Robot Jox started life as Robojox, but this was deemed to be too close to Robocop in name so the title was changed. Empire Pictures most expensive movie at around $10m, it actually bankrupt them and sat on the shelf for two years before it found a distributor. Directed by Re-Animator and From Beyond director Stuart Gordon it was based on a story by Gordon and acclaimed SF writer Joe Haldeman (The Forever War) provided the screenplay.
50 years after a nuclear war, the two superpowers handle territorial disputes in a different way. Each fields a giant robot to fight one-on-one battles in official matches, each piloted by a man inside, known as robot jockeys or jox. The contest for possession of Alaska will be fought by two of the best. The conscientious Achilles fights for the Americans. Opposing him is a Russian, Alexander, a ruthless and bloodthirsty adversary who has killed his previous nine American opponents. With a traitor feeding the Russians secret weapons information and new, genetically-engineered jox looking to take his place, Achilles faces obstacles at every turn in the hardest battle of his life.
Now Empire Pictures made a lot of Low Budget films in the 80's and producer Charles Band has made over 200 films. But there's low budget films like The Terminator, Dark Star, Silent Running, The Evil Dead, Brain Dead etc... and there's Charles Band low budget. Not to say that he's not made some fun pictures but this same $10m in the hands of the right director and Robot Jox could have been a classic.
The film stars Gary Graham as Achilles and Paul Koslo as his rival Alexander, both actors having a lot of TV and film work behind them. The main female lead Anne-Marie Johnson has since gone onto appear in shows like Babylon 5,The X-Files and JAG.
Concept design for Robot Jox was handled by Ron Cobb (Alien, Aliens, Conan the Barbarian, The Abyss) and Steve Burg (The Abyss, Contact, Leviathan) I think the trouble is some of Ron Cobb's designs though cool on paper aren't translated well in the film, the cockpit of the robot, seen below, looks pretty cheap in the film. And quite a lot of the films sets have a fairly naff look to them, it's amazing how some films can take a few dollars and make it look like 100 times more and some films spend money and make it look like crap.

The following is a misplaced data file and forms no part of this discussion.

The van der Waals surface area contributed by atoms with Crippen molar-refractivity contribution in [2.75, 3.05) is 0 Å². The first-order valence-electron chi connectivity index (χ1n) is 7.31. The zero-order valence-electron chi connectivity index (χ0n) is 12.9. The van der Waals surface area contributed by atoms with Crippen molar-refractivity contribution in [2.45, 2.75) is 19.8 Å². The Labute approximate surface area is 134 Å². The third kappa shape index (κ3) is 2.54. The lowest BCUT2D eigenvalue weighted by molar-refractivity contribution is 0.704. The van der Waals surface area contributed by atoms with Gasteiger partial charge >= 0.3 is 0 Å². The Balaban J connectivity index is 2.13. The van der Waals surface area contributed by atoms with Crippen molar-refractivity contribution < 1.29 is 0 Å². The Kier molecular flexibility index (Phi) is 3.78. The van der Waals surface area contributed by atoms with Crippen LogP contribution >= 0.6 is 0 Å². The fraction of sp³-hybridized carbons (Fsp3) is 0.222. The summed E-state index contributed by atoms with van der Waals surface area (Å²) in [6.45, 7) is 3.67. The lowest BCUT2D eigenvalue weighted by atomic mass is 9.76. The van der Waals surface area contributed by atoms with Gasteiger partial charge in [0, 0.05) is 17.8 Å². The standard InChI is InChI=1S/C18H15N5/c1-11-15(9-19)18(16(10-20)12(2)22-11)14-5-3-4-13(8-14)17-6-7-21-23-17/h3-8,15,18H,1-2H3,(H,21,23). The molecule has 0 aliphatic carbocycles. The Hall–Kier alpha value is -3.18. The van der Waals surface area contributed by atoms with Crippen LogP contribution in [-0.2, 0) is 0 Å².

The robots themselves are neat designs, and brought to life either by puppetry or stop-motion animation. A lot of the miniature work was shot on location in the desert and so some shots have a really nice look to them, the ones which do stand out more today are the stop-motion scenes by the late David Allen and his crew. They're neat shots and I love stop-motion work but they don't seem to fit with a lot of the miniature shots using the puppetry techniques. Also the optical FX when the robots fly into space leave a lot to be desired. Robot Jox was one of those films just before the advent of CG work in films like The Abyss, Terminator 2 and Jurassic Park. I'd rather see stop-motion work than poor CG anytime, and I suppose had they been able to afford CG back when this film was made it would have been fairly bargain basement and probably as equally dated by now. But today these robots could be done to look so cool with modern FX techniques.
I mean the idea for Robot Jox is pretty neat, who doesn't like to see giant robots kicking the hell out of each other ?! And I'd love to see someone else do a film in a similar vain to this, maybe Transformers will start a glut of big robot movies.
All in all Robot Jox is an OK 85 minutes of light viewing, not a true low budget classic, but a hell of a lot better than Crash and Burn also by Charles Band.
There was also a sequel to Robot Jox in 1993 called Robot Jox 2: Robot Wars but sites like Amazon seem to get this film confused with the robot smashing TV series Robot Wars when showing the VHS cover. According to the IMDB it only had a running time of 60 mins in the UK and starred Barbara Crampton from Re-Animator.